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GUEST COMMENT: What happens when your investment banking CV sends the wrong message

Sarah Dudney

Mixed messages in CVs usually derive from the writer’s own mind set and that rule applies to investment bankers, fund managers, private bankers, traders of any age or nationality.

From my City experience I find there are usually two mind sets which create mixed messages: Superhero and scarecrow.

What are these and how can they be resolved?

The superhero and his CV

His (the mindset transcends gender) CV overpromises and under-delivers. This applies in the interview and – if you have the misfortune to hire a superhero – it applies in the workplace.

You can spot a superhero and his CV by the copious references to me, myself and I. Every bullet point holds a superlative.  Superhero CV details enormous empires, impossibly lucrative deals and golden revenues being brought to the bank’s coffers.

Hiring managers and HR directors frequently tell me that they want to, “explore the substance behind the CV’s claims”.  Superhero CV labours unhappily under the curse of expectation as the interviewer gets so excited by the CV that the disappointment on meeting the physical reality behind the CV is impossible to mask.

Superheroes emerge when they have been in job search for a prolonged period, or sometimes in the very immediate aftershock of redundancy. The superhero is a grandiose but ultimately defensive persona. The CV is the billowing cloak.

Superhero CV can be given a balanced reality check by reading through with a close friend or mentor.  How did the superhero collaborate with both senior and junior colleagues? What actual revenues did he produce for Mega Bank?  Superheroes need specifics and context.

The scarecrow and his CV

The second mindset is the scarecrow. Scarecrows have limited self-esteem. Scarecrows’ CVs transmit the notion, “I don’t care so why should you?”

Scarecrow CVs contain many typographical errors and many grammatical mistakes. These could easily have been corrected by thorough proof reading. Often the actual CV content is valuable and relevant but the HR manager at Barclays, Goldman Sachs or indeed any other bank will not waste more than 2 minutes of their time reading it.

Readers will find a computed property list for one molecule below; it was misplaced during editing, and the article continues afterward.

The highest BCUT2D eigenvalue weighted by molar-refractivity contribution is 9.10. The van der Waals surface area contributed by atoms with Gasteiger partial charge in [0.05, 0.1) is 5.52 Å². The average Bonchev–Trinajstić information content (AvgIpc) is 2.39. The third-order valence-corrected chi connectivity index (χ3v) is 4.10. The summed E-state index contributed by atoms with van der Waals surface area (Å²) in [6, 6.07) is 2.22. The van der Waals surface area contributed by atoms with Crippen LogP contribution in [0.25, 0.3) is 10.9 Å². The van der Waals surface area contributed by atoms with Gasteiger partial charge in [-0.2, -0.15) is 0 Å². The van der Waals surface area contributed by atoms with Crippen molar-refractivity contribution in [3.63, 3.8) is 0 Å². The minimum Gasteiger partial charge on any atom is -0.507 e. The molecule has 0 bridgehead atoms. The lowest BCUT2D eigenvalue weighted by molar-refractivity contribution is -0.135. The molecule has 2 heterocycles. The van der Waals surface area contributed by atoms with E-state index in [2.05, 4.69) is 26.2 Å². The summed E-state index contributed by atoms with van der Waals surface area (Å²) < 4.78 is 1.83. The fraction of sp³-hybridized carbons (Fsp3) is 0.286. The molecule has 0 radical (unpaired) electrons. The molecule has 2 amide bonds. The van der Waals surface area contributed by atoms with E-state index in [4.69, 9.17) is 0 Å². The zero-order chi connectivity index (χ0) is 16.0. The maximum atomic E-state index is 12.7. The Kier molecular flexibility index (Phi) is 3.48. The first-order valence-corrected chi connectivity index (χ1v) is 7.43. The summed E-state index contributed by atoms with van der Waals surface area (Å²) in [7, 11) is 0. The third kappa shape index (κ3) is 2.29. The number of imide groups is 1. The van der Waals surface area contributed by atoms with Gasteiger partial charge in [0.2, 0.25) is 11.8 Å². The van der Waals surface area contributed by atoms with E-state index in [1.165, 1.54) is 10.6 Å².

In the event that make it to interview, scarecrows can easily be spotted as they look unkempt. They benefit from advice with their physical presentation as well as their CV.

Scarecrows can be more easily redeemed than superheros. Once their external image has been transformed they often start to register positive feedback from interviews and networking attempts. This is their light bulb moment. They start to care about themselves and how they present.

Are you a scarecrow? Are you a superhero? Remember this: We all live and work in a rapid response world. We only get one shot to get it right first time.  No one can afford any mixed messages in today’s job market.

Sarah Dudney is a City career coach at Ignite Career. You can get in touch with her at  sarah@ignitecareer.com, or through www.ignitecareer.com.

Comments (3)

  1. Is that all? A poor article.

  2. 1. You don’t get hired.
    2. You get an interview and everyone laughs about you even before you leave the room.
    3.You are so nowhere near scoring a finance job you might as well take up pole dancing. As a bloke.

    p.s didn’t bother to read the article after the first two lines.

  3. Usually best to read the full article before commenting on it. I remember in the 80s a company announcing what seemed to be really good results. The short term traders piled into it whilst the analysts were waiting for the full statement to appear.
    It turned out that the results only appeared to be good because of one offs and the statement was very negative. The shares collapsed and those who bought on the headline lost a packet.

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